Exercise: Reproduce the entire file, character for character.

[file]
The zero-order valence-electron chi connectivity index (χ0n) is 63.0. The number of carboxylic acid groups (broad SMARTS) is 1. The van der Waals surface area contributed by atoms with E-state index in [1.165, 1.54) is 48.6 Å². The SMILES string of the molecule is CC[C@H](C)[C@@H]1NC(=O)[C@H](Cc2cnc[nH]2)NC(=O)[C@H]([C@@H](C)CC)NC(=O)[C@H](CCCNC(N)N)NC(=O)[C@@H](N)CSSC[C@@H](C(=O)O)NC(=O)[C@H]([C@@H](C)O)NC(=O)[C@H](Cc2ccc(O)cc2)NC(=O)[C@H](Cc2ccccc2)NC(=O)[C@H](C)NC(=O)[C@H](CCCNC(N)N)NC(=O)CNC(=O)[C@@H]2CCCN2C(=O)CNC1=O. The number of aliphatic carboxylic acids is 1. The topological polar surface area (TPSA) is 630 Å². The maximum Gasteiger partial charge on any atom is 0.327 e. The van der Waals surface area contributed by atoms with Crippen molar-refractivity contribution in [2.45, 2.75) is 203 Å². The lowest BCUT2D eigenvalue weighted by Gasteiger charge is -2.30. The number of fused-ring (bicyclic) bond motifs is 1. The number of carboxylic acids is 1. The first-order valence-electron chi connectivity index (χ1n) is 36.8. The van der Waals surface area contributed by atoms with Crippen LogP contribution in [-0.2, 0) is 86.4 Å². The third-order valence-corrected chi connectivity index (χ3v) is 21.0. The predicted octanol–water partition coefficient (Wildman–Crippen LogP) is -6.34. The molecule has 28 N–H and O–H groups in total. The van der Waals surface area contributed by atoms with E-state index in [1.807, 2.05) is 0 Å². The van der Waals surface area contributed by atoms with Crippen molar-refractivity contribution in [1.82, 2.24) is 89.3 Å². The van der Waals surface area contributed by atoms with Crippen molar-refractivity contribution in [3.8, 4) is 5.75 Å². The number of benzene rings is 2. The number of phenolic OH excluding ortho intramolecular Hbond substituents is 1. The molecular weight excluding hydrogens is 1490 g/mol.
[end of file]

The zero-order valence-electron chi connectivity index (χ0n) is 63.0. The number of carboxylic acid groups (broad SMARTS) is 1. The van der Waals surface area contributed by atoms with E-state index in [1.165, 1.54) is 48.6 Å². The SMILES string of the molecule is CC[C@H](C)[C@@H]1NC(=O)[C@H](Cc2cnc[nH]2)NC(=O)[C@H]([C@@H](C)CC)NC(=O)[C@H](CCCNC(N)N)NC(=O)[C@@H](N)CSSC[C@@H](C(=O)O)NC(=O)[C@H]([C@@H](C)O)NC(=O)[C@H](Cc2ccc(O)cc2)NC(=O)[C@H](Cc2ccccc2)NC(=O)[C@H](C)NC(=O)[C@H](CCCNC(N)N)NC(=O)CNC(=O)[C@@H]2CCCN2C(=O)CNC1=O. The number of aliphatic carboxylic acids is 1. The topological polar surface area (TPSA) is 630 Å². The maximum Gasteiger partial charge on any atom is 0.327 e. The van der Waals surface area contributed by atoms with Crippen molar-refractivity contribution in [2.45, 2.75) is 203 Å². The lowest BCUT2D eigenvalue weighted by Gasteiger charge is -2.30. The number of fused-ring (bicyclic) bond motifs is 1. The number of carboxylic acids is 1. The first-order valence-electron chi connectivity index (χ1n) is 36.8. The van der Waals surface area contributed by atoms with Crippen LogP contribution in [-0.2, 0) is 86.4 Å². The third-order valence-corrected chi connectivity index (χ3v) is 21.0. The predicted octanol–water partition coefficient (Wildman–Crippen LogP) is -6.34. The molecule has 28 N–H and O–H groups in total. The van der Waals surface area contributed by atoms with E-state index in [1.807, 2.05) is 0 Å². The van der Waals surface area contributed by atoms with Crippen molar-refractivity contribution in [1.82, 2.24) is 89.3 Å². The van der Waals surface area contributed by atoms with Crippen molar-refractivity contribution in [3.8, 4) is 5.75 Å². The number of benzene rings is 2. The number of phenolic OH excluding ortho intramolecular Hbond substituents is 1. The molecular weight excluding hydrogens is 1490 g/mol.